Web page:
SummaryTaken by force
|4.1 (1 votes):|
It’s 1992 and Japanese metal is going through some undeniable changes. Anthem are standing on their last legs before collapsing and Loudness delivers a respectful comeback before turning into Heavy Metal Hippies. Yet this year also means something good for another (and dare I say underappreciated) band; after eleven years, Saber Tiger finally manage to release their debut… and it’s about time! Unlike your young Anthem and Loudness, Saber Tiger doesn’t owe too much to Judas Priest and instead of faithful heavy metal, the sound of Invasion is more comparable to that of US power metal than anything else. It’s as if guitarist Akihito Kinoshita witnessed the decline of this style in The West and decided to do something about it. You could clearly associate some of these tunes with earlier US power metal bands… but since when is that a bad thing? You can bet that this album ticks all the right boxes for me.
A quick spin reveals so much already, as “Storm in the Sand” falls somewhere between the Maiden-inspired melodic direction of Queensryche circa The Warning and the neoclassical, yet thoughtful direction of Helstar and with one stellar riff following up with another, Saber Tiger were beating those bands at their own game at this point. That said, the vocals might sound a little uncommon for this style – Yoko Kubota isn’t a bad singer at all and I’d compare her to Show-Ya’s Keiko Terada; sounding like a lower-toned (perhaps an alto?) belter. I also wouldn’t blame people for having to warm up to her voice; she’s sounds more like a rock vocalist than a metal vocalist and given the lack of any glass-shattering high notes, one might wonder if Invasion wasn’t actually with a male vocalist in mind. Moving on, other referential tunes include the battering “Fate”, which recalls a high-spirited Vicious Rumors before they discovered groove metal and the complex, yet hard-hitter “The Bluster” – which almost sounds like a sophisticated variant of Metal Church’s “Start the Fire” and includes one of the catchier choruses on the album.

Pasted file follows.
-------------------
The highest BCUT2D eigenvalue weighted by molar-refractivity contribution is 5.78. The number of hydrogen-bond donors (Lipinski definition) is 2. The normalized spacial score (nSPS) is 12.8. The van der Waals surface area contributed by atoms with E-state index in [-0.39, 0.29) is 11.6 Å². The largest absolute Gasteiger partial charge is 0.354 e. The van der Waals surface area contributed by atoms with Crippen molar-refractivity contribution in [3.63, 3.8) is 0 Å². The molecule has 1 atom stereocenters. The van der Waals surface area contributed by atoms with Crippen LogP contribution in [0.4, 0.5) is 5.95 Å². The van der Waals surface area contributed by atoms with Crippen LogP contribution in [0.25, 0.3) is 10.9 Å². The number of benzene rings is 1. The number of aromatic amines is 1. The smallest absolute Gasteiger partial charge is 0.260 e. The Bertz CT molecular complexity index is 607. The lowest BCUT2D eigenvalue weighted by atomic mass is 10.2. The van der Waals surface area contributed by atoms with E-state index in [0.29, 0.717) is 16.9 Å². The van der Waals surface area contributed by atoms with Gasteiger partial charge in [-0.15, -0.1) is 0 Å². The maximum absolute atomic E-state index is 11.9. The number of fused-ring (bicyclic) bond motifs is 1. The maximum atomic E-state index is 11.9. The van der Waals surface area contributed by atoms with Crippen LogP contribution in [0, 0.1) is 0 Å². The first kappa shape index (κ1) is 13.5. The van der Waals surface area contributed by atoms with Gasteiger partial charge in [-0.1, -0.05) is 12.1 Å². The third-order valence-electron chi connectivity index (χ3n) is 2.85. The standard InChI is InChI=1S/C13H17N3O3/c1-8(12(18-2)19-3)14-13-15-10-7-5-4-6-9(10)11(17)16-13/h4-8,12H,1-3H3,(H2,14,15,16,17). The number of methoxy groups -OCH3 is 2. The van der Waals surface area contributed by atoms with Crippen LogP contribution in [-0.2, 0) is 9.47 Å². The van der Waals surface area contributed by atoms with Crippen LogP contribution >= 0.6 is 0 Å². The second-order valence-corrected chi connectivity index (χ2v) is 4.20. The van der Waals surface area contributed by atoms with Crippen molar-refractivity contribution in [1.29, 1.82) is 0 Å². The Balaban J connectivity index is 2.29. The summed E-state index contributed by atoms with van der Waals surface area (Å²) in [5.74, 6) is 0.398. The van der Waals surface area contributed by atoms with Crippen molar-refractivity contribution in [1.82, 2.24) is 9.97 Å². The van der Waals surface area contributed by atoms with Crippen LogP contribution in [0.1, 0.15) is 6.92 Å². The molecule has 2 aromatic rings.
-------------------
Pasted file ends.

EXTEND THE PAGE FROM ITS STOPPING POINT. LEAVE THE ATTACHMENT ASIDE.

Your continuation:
There’s more than meets than meets the eye to Invasion and lot of that has to do with Akihito Kinoshita’s flexible composition style and there are times where the riffs aren’t exactly the main feature of each song. After a few riff-laden tracks, “Back to the Wall” departs from the record’s trademark style, into an atmospheric rock track than anything else. Yoko Kubota sounds a bit more in her element here than on the remaining tracks and relies on some nice harmonies, but most importantly, still remains supported by some fancy, if restrained guitar riffing. “Liberate” is an example of a lightweight metallic tune that I could have pictured as a Saber Tiger hit… but it’s a tune that I usually skip – it lacks some of the carefully-crafted riffing that raises my spirit… the tiger doesn’t really bite much here. The two surrounding tracks certainly make up for it, though, as they range from controlled aggression to melancholy. “Under the Control” sounds like a loop of twisted guitar riffs flying fucking everywhere; it’s one of the best examples of a stop ‘n go riffing approach that I can think of; making it one lethal creation of relentless progressive/power metal. “Misery” is another exception to the rule in terms of Akihito Kinoshita’s usual busy and forceful guitar work, but just like “Back to the Wall”, it fortunately pays off. Like a melancholic aftertaste, that colossal rise of lead soaring brilliance leads all the way up to Yoko Kubota’s most heartfelt vocal belts during its moving chorus – making it a wonderful nine minute finale of emotional power to end Invasion with.
Saber Tiger would have their ups and downs from here, but Invasion demonstrates the band at their hungriest. If you call yourself a fan of US power metal, then you don’t want to sleep on this album… so leave your room for once and go after it!
Release date: April 21st, 1992
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